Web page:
Without attempting to simulate the grind of a rugby league match ARL 96 was free to focus on a running and passing brand of football that creates end to end, sideline to sideline play. To this day some of the best video game tries I have scored come from ARL 96, which achieves a smoothness in passing that 3D engines struggle to match.
There are some exploits: the speed burst (now mercifully with its own button) and palm that accompanies it is brutally effective in the hands of good players and try scoring within close range is a matter of just diving from dummy half over and over. If you push a scrum into the goal posts the game turns into an endless series of pratfalls and cries of agony, but none of these issues has any lasting effect on enjoying the game (and nothing a few house rules in multiplayer can’t account for).
Where its console counterpart couldn’t get player likeness, ARL 96 does manage to use real player names for all ARL-aligned teams. Released in the middle of the Super League war, the Murdoch-aligned teams such as the Bulldogs, Broncos and Raiders are included in the game but with no real players, same with Super League signed players who in 1995 were still on ARL-aligned teams, such as Gorden Tallis. Along with all 20 teams from the 1995 ARL competition, non-branded English rugby league teams are included, as are international sides (with laughably inflated player ratings for teams such as South Africa) and State of Origin.
State of Origin is where ARL 96 really shines. Two evenly balanced teams, perfect foil for multiplayer games with accurate rosters to the Super League affected “Fatty’s Nevilles” series that Queensland famously won 3-0 despite missing all Super League players (such as the Brisbane Broncos squad). With Ray Warren commentating, it didn’t matter that he was announcing such Origin heroes as Tony Hearn and Gavin Allen, Origin has never felt better than in ARL 96.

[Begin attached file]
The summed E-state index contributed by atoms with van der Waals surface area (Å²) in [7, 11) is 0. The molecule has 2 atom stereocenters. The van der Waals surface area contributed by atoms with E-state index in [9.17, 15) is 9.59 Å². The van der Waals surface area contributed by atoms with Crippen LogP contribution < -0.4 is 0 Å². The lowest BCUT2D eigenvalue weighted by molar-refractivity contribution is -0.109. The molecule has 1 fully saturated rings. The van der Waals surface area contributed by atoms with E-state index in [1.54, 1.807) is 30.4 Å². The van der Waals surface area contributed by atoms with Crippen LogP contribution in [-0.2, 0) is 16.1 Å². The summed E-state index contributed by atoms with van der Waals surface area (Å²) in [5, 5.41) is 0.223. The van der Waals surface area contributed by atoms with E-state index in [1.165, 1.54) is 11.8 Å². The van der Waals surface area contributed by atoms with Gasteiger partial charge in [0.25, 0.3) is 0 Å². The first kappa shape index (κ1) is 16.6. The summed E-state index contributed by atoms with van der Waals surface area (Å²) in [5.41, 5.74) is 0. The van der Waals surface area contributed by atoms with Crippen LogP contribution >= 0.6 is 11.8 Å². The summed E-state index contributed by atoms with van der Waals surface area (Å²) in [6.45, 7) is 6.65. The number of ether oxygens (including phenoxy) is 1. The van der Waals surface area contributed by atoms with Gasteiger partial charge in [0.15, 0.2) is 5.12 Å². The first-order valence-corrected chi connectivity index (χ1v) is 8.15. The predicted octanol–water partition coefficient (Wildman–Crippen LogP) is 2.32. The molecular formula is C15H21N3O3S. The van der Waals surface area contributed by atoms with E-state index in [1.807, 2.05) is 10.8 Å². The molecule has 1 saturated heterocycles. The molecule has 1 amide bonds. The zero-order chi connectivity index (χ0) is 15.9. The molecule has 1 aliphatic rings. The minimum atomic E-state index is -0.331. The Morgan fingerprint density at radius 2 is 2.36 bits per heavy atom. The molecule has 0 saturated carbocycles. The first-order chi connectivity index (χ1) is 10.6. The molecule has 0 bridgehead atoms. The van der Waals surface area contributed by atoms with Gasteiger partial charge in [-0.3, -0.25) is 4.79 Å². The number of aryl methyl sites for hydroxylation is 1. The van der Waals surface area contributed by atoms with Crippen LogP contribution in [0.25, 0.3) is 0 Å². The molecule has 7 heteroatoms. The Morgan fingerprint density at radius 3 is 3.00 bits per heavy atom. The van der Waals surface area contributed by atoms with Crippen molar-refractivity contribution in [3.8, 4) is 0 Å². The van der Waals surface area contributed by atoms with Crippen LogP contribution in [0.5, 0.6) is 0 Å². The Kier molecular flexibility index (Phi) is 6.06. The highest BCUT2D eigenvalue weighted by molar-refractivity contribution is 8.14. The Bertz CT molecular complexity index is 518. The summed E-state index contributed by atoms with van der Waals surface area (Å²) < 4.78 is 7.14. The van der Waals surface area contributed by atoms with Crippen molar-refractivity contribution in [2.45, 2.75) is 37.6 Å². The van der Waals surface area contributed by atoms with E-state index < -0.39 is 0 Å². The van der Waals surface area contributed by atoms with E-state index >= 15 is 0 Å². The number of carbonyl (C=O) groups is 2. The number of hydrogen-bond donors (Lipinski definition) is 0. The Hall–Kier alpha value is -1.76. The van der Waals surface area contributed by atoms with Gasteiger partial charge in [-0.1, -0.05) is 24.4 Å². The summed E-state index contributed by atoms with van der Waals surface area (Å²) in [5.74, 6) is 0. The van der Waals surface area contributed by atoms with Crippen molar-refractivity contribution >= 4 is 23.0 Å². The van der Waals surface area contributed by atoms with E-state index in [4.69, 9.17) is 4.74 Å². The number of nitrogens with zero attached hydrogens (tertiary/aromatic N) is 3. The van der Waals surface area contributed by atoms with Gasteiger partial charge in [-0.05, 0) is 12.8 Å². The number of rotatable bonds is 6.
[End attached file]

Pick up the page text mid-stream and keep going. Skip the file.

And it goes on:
Speaking of Paul “Fatty” Vautin, he makes regular appearances during play in the form of short video comments on your performance. For some these are a highlight, for others an unwelcome intrusion, but I loved them. Fatty showing up to wobble his head and tell you “two hands on that joystick” or “keep this up and one day you’ll play for Queensland” is a hilarious quirk of the era that has no equivalent in the modern day. His running commentary on the state of the goal posts when one of your players runs into them is a favourite, as is Rabbits calling a missed goal “he’s sliced it like Fatty Vautin’s three iron” or Vautin exclaiming “he’s copped one in the nurries!” after a particularly strong tackle.
Personally I have spent hundreds of hours with ARL 96. This is the first game that we have looked at, union or league, that played well enough to make a lasting impression on me. E.T’s Rugby League was good, but ARL 96 truly captured the sport both from a presentation and gameplay standpoint. I had battles in school computing classes (where the somewhat incompetent teacher was told that we “found” the Gravis Gamepad we were using), endless debates over who got the advantage of using the keyboard versus said gamepad (the quick direction changes you are capable of with keys is a big advantage, as is faster player changing and tackling) and epic battles with my recently married brother when he came round for dinner, Mum cooking a roast while we darted off for a quick Origin series. There were unofficial patches to the game years later to bring 1999 teams into the mix. I was still playing ARL 96 right up until the release of Sidhe’s Rugby League in 2003, and may have kept playing after had the game not struggled running under all forms of Windows XP.
Does it still hold up today? ARL 96 is a little simple, though that could be coloured by years of playing and mastery. It still makes for an entertaining multiplayer experience, one not dulled by bugs, exploits and substandard controls like many of the recent, 3D rugby games. I don’t know if you could play for long, but ARL 96 is still fun. Would players new to the game get anything out of it? It is hard to say.